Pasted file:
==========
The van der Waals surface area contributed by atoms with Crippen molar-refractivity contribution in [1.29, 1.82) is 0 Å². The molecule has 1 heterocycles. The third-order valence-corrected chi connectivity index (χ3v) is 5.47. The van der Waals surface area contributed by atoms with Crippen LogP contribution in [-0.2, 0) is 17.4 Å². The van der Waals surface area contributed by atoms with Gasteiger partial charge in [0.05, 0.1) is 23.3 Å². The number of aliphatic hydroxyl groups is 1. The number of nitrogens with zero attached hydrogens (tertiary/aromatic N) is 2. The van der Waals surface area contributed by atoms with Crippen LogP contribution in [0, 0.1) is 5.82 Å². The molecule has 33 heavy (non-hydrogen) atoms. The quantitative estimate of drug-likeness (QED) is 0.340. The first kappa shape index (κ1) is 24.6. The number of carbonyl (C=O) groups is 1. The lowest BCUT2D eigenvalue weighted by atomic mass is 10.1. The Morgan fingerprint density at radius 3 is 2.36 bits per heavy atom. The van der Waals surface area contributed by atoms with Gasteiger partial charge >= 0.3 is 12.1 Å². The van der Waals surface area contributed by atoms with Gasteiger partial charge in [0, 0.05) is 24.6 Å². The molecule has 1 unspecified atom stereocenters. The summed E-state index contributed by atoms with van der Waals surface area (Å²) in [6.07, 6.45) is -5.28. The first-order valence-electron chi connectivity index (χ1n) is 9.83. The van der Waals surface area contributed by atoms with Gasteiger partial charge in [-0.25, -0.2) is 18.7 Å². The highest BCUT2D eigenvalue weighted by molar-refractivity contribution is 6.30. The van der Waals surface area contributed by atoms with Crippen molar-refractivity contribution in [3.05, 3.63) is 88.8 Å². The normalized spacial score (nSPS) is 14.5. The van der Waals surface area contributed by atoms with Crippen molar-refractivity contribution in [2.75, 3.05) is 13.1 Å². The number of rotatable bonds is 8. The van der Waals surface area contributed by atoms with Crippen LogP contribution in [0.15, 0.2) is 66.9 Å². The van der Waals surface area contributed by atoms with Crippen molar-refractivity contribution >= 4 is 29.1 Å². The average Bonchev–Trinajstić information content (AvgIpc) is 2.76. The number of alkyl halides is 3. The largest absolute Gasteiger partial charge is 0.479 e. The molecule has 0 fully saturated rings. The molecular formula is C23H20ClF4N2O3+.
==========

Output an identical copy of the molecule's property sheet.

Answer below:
The van der Waals surface area contributed by atoms with Crippen molar-refractivity contribution in [1.29, 1.82) is 0 Å². The molecule has 1 heterocycles. The third-order valence-corrected chi connectivity index (χ3v) is 5.47. The van der Waals surface area contributed by atoms with Crippen LogP contribution in [-0.2, 0) is 17.4 Å². The van der Waals surface area contributed by atoms with Gasteiger partial charge in [0.05, 0.1) is 23.3 Å². The number of aliphatic hydroxyl groups is 1. The number of nitrogens with zero attached hydrogens (tertiary/aromatic N) is 2. The van der Waals surface area contributed by atoms with Crippen LogP contribution in [0, 0.1) is 5.82 Å². The molecule has 33 heavy (non-hydrogen) atoms. The quantitative estimate of drug-likeness (QED) is 0.340. The first kappa shape index (κ1) is 24.6. The number of carbonyl (C=O) groups is 1. The lowest BCUT2D eigenvalue weighted by atomic mass is 10.1. The Morgan fingerprint density at radius 3 is 2.36 bits per heavy atom. The van der Waals surface area contributed by atoms with Gasteiger partial charge >= 0.3 is 12.1 Å². The van der Waals surface area contributed by atoms with Gasteiger partial charge in [0, 0.05) is 24.6 Å². The molecule has 1 unspecified atom stereocenters. The summed E-state index contributed by atoms with van der Waals surface area (Å²) in [6.07, 6.45) is -5.28. The first-order valence-electron chi connectivity index (χ1n) is 9.83. The van der Waals surface area contributed by atoms with Gasteiger partial charge in [-0.25, -0.2) is 18.7 Å². The highest BCUT2D eigenvalue weighted by molar-refractivity contribution is 6.30. The van der Waals surface area contributed by atoms with Crippen molar-refractivity contribution in [3.05, 3.63) is 88.8 Å². The normalized spacial score (nSPS) is 14.5. The van der Waals surface area contributed by atoms with Crippen molar-refractivity contribution in [2.75, 3.05) is 13.1 Å². The number of rotatable bonds is 8. The van der Waals surface area contributed by atoms with Crippen LogP contribution in [0.15, 0.2) is 66.9 Å². The van der Waals surface area contributed by atoms with Crippen molar-refractivity contribution >= 4 is 29.1 Å². The average Bonchev–Trinajstić information content (AvgIpc) is 2.76. The number of alkyl halides is 3. The largest absolute Gasteiger partial charge is 0.479 e. The molecule has 0 fully saturated rings. The molecular formula is C23H20ClF4N2O3+.